Interview | TEDxVancouver Speaker: Treana Peake of Obakki

TEDxVancouver is one of those events where you leave feeling inspired, energized and just a little exhausted. It’s like a full day of school taught by your favourite professors; at the end of it your brain is buzzing. And this year it’s going to be bigger than ever.

Among the lineup of speakers are lululemon founder Chip Wilson, CTV news anchor Coleen Christie and the creative force behind Obakki: Treana Peake. I’ve long admired Treana’s design work — her collections are stunningly beautiful — but what I find even more inspiring is the work she does with the Obakki Foundation, which has drilled more than 600 water wells and built a dozen schools in South Sudan and Cameroon. In just five years.

On October 18th, she’ll speak to this at the largest TEDx event the city has seen. But I caught up with her first to give you a sneak peek.

What do you look forward to most about sharing your experience with TEDxVancouver?

TEDx is such an incredible platform and I am very honoured to be a part of it this year.  I look forward to sharing some of the guiding principles that drive me in my philanthropic work, as well as hopefully inspiring others to notice the incredible impact that their own acts of kindness play in the world.

In the five years you’ve been running the Obakki Foundation, have you noticed a shift in how people perceive the relationship between fashion and philanthropy?

I think people are starting to notice fashion, and other business platforms open up to involve charitable initiatives, but I also think the consumers are quick to notice when it is just a marketing pitch vs. something authentic. It is a constant job of ours to show how serious we are – and how much our humanitarian projects fundamentally drive us as a company. Over the last five years we have been able to create a growing community of like-minded citizens who are helping to make change in the world!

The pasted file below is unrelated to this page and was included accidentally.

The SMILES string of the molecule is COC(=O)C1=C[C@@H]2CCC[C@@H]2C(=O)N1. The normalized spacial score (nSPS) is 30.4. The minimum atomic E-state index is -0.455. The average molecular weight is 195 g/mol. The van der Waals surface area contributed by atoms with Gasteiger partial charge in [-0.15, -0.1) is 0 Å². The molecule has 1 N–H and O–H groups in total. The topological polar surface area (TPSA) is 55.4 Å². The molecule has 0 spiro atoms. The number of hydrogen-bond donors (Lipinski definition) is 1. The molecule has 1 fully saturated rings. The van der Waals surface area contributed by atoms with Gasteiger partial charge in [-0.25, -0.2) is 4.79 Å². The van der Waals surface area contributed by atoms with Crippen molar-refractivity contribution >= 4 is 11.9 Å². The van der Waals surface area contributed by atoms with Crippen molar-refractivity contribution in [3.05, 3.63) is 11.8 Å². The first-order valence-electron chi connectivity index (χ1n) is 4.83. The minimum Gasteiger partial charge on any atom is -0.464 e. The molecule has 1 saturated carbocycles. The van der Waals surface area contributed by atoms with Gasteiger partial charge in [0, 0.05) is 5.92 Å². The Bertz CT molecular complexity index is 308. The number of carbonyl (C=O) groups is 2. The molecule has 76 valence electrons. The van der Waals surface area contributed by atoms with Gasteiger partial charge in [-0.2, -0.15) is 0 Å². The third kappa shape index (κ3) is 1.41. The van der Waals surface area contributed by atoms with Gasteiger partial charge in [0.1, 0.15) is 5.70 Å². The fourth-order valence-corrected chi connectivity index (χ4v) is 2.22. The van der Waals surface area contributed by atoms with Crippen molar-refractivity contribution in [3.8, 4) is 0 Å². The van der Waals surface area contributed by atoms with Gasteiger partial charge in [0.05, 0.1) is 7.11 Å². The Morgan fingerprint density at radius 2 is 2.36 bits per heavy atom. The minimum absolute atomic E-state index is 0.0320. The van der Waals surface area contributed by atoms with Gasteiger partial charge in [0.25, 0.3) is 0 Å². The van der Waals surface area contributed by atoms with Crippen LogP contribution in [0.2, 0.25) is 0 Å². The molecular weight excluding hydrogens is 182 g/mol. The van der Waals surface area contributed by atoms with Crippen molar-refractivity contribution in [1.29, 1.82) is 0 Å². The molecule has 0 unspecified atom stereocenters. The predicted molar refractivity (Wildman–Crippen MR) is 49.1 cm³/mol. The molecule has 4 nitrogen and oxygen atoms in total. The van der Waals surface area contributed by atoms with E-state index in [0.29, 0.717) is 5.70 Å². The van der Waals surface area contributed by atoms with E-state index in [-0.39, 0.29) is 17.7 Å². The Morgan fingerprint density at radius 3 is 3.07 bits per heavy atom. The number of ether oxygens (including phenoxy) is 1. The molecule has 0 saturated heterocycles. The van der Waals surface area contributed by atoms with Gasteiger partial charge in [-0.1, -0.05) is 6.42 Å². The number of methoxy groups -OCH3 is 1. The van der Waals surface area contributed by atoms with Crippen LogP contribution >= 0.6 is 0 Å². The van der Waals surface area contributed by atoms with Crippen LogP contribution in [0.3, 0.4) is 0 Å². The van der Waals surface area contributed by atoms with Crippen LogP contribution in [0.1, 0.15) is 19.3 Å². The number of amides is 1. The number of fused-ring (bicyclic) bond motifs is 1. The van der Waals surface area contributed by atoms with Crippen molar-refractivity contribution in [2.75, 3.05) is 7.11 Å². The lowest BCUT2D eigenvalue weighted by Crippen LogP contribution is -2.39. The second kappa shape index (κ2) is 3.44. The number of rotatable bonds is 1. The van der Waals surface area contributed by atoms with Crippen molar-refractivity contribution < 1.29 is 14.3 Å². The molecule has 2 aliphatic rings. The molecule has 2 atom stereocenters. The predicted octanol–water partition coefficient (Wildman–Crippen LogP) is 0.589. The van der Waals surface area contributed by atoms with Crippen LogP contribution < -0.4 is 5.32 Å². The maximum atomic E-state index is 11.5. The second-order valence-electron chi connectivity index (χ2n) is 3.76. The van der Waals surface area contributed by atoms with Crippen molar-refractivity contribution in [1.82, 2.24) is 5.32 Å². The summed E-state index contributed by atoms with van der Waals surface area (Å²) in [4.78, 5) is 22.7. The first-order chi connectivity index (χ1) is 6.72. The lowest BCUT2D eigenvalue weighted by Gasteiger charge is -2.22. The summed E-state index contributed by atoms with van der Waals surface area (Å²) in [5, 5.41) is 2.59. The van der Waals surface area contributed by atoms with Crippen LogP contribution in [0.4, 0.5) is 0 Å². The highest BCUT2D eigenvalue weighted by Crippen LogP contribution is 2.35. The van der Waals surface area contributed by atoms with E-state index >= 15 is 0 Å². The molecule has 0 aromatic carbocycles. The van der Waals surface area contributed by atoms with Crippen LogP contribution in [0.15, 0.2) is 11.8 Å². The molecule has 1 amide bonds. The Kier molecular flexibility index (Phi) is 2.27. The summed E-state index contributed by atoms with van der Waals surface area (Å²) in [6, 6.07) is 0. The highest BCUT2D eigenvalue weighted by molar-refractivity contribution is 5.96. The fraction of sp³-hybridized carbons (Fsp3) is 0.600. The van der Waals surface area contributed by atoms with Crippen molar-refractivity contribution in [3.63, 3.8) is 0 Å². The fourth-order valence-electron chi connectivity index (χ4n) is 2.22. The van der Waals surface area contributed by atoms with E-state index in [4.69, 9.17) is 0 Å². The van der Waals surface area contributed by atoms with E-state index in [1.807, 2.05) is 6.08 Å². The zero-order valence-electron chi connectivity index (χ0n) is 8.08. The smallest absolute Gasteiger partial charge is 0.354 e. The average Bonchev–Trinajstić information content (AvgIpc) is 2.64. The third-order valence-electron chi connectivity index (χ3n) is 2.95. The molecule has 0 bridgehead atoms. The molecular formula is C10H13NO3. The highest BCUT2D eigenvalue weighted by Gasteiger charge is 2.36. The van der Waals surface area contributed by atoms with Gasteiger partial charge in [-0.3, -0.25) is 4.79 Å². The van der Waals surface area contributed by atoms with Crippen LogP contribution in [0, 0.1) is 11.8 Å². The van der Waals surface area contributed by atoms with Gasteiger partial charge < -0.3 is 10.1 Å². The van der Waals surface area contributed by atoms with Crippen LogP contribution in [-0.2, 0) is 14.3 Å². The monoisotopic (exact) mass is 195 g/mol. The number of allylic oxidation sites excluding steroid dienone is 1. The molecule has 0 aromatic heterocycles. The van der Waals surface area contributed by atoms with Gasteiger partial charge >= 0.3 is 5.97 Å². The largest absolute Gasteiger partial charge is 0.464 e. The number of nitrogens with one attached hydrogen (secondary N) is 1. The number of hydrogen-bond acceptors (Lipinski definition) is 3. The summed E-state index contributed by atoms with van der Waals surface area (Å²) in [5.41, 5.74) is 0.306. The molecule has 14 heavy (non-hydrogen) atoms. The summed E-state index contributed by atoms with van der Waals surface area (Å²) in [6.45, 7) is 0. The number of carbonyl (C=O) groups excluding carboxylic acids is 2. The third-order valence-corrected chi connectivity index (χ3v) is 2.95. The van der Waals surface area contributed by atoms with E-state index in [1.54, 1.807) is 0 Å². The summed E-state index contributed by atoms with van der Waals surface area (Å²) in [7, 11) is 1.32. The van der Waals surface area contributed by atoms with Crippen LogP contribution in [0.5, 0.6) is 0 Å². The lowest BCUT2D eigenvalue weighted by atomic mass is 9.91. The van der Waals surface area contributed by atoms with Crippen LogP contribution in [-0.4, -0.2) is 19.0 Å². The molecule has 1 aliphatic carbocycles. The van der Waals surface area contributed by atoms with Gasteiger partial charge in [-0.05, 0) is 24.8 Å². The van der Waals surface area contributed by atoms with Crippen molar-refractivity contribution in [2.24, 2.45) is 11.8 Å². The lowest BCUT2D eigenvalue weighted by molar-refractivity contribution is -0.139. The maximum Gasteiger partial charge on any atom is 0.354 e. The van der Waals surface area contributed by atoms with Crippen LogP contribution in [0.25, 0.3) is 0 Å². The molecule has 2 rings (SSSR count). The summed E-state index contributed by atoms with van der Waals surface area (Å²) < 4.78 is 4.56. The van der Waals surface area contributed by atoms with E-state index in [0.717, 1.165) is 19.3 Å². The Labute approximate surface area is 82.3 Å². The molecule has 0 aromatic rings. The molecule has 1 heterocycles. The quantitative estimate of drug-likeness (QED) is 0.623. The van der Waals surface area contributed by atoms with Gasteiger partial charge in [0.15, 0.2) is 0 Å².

Does your experience as a designer make you a better philanthropist? 

My experience as a designer specifically doesn’t make me a better philanthropist – but my creativity certainly does. I believe it is our job in the development sector to bring awareness to these large global issues in a unique way. I think people are tired of seeing the same tired images and sad stories continually associated with places like Africa.

What about the other way around – does your experience as a philanthropist make you a better designer?

My experience as a philanthropist definitely makes me a better designer as I don’t have to chase inspiration – it lives inside me, and comes from that natural place. Everything we do at Obakki is fueled by passion and stems from a solid commitment and dedication to our philanthropic initiatives.

To hear more about Treana’s work with the Obakki Foundation, and to fill your brain with a million more ideas, get tickets to TEDxVancouver.

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